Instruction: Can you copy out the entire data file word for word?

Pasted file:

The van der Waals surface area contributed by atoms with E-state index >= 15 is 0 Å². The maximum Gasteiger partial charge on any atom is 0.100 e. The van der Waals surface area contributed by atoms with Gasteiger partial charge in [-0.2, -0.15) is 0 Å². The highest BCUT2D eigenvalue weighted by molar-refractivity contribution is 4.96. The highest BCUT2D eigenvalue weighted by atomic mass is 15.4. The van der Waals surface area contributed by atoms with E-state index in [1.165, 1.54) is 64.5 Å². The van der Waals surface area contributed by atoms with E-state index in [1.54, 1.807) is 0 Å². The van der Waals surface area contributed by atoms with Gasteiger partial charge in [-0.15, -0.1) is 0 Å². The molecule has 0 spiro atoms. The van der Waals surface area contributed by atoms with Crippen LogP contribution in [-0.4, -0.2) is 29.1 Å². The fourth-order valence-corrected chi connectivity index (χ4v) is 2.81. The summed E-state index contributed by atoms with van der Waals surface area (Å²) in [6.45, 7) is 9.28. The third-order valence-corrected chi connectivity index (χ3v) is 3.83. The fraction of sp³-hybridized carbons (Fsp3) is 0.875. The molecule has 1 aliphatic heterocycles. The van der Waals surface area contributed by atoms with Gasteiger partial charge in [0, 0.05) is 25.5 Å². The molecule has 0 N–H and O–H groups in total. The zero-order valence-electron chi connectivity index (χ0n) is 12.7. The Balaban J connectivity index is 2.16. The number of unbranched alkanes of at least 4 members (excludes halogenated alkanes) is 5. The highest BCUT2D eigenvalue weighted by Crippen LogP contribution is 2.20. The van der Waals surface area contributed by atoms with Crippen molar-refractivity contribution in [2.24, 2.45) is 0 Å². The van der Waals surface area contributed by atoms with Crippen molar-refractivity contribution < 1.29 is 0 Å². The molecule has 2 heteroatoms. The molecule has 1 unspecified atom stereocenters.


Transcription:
The van der Waals surface area contributed by atoms with E-state index >= 15 is 0 Å². The maximum Gasteiger partial charge on any atom is 0.100 e. The van der Waals surface area contributed by atoms with Gasteiger partial charge in [-0.2, -0.15) is 0 Å². The highest BCUT2D eigenvalue weighted by molar-refractivity contribution is 4.96. The highest BCUT2D eigenvalue weighted by atomic mass is 15.4. The van der Waals surface area contributed by atoms with E-state index in [1.165, 1.54) is 64.5 Å². The van der Waals surface area contributed by atoms with E-state index in [1.54, 1.807) is 0 Å². The van der Waals surface area contributed by atoms with Gasteiger partial charge in [-0.15, -0.1) is 0 Å². The molecule has 0 spiro atoms. The van der Waals surface area contributed by atoms with Crippen LogP contribution in [-0.4, -0.2) is 29.1 Å². The fourth-order valence-corrected chi connectivity index (χ4v) is 2.81. The summed E-state index contributed by atoms with van der Waals surface area (Å²) in [6.45, 7) is 9.28. The third-order valence-corrected chi connectivity index (χ3v) is 3.83. The fraction of sp³-hybridized carbons (Fsp3) is 0.875. The molecule has 1 aliphatic heterocycles. The van der Waals surface area contributed by atoms with Gasteiger partial charge in [0, 0.05) is 25.5 Å². The molecule has 0 N–H and O–H groups in total. The zero-order valence-electron chi connectivity index (χ0n) is 12.7. The Balaban J connectivity index is 2.16. The number of unbranched alkanes of at least 4 members (excludes halogenated alkanes) is 5. The highest BCUT2D eigenvalue weighted by Crippen LogP contribution is 2.20. The van der Waals surface area contributed by atoms with Crippen molar-refractivity contribution in [2.24, 2.45) is 0 Å². The van der Waals surface area contributed by atoms with Crippen molar-refractivity contribution < 1.29 is 0 Å². The molecule has 2 heteroatoms. The molecule has 1 unspecified atom stereocenters.